U.S. District Court Judge Derrick K. Watson of Hawaii on March 15, 2017, blocked enforcement of key provisions of President Trump’s revised executive order, “Protecting the Nation from Foreign Terrorist Entry into the United States.” The order banned most people from six predominantly Muslim countries from entering the United States.
The executive order, which was to take effect March 16, 2017, would ban people from six predominantly Muslim countries—Syria, Yemen, Iran, Somalia, Sudan and Libya—from obtaining visas for up to 90 days. It also would suspend the U.S. refugee program for 120 days.
The revised ban was issued in place of a more expansive travel ban announced in January that was stopped by the 9th U.S. Circuit Court of Appeals via a temporary restraining order. The latest executive order eliminated language from the original travel ban that gave preference to religious minorities. The new version also exempted certain classes of people from the ban, such as green card holders and those with already valid visas.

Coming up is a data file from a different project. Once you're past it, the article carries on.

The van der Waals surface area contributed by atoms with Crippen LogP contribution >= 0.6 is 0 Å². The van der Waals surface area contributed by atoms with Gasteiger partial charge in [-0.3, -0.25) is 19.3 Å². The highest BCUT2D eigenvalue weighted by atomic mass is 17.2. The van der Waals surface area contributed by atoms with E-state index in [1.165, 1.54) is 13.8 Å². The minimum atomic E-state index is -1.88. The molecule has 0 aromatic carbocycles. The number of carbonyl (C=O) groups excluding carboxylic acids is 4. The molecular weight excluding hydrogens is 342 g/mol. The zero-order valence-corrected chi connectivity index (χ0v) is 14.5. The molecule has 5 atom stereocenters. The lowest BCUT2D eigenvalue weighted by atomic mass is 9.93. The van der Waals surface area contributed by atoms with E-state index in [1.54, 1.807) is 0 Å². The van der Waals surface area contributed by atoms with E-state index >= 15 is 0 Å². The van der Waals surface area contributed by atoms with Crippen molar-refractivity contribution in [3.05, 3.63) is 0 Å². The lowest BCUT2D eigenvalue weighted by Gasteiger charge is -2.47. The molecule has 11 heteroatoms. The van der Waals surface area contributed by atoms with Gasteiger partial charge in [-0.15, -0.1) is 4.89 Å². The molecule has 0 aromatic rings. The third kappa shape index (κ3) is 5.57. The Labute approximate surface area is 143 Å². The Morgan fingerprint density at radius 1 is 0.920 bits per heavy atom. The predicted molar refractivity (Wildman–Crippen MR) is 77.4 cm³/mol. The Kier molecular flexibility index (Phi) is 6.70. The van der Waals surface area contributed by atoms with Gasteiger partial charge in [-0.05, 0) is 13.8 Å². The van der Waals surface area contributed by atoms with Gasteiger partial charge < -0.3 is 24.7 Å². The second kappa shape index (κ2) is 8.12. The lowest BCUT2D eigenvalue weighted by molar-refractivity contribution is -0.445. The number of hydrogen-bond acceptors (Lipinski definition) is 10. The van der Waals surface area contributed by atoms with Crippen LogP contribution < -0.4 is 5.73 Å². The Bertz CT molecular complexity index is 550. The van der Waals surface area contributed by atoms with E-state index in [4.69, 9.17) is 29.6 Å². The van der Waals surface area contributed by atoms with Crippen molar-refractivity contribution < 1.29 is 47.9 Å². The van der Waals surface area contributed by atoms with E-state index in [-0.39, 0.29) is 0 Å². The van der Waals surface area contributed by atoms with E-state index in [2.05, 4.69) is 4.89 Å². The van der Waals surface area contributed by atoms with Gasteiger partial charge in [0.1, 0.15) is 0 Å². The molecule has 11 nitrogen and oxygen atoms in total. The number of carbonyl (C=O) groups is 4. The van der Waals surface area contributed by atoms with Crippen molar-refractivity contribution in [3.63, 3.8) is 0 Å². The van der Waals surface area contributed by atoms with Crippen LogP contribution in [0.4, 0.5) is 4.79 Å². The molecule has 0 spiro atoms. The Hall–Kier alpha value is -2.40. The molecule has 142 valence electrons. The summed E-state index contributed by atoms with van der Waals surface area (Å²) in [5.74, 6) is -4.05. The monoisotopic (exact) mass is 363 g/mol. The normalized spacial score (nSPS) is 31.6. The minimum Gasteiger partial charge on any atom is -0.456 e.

Hours before the revised ban was to go into effect, Watson issued a temporary restraining order to block enforcement of sections 2 and 6 of the executive order, which pertain to the issuance of visas and the halt to refugee admissions. Watson held that the second ban violates the Establishment clause of the First Amendment, in that it bans entry of people of a particular religion. He cited Trump’s campaign rhetoric against Muslims as evidence of the ban’s discriminatory intent.
The judge’s order held that those who would be affected by the ban, travelers and students for example, contribute significantly to Hawaii’s economy. He said that an objective observer “would conclude that the executive order was issued with a purpose to disfavor a particular religion,” and blocked the executive order nationwide. The following day, U.S. District Judge Theodore D. Chuang of Maryland also issued a nationwide temporary restraining order blocking the executive order, citing Trump’s past statements. That ruling was more limited in scope in that it only pertains to the section of the ban that would prevent issuance of visas.
The Department of Justice, defenders of the ban and the ban’s opponents, will submit additional briefs to support their arguments pertaining to a permanent stay before the district courts in Maryland and Hawaii.
For now, the travel ban is not in effect. Based on these decisions, the Department of State will presumably continue to issue visas to refugees and people from the six countries and the Department of Homeland Security will allow their entry into the United States.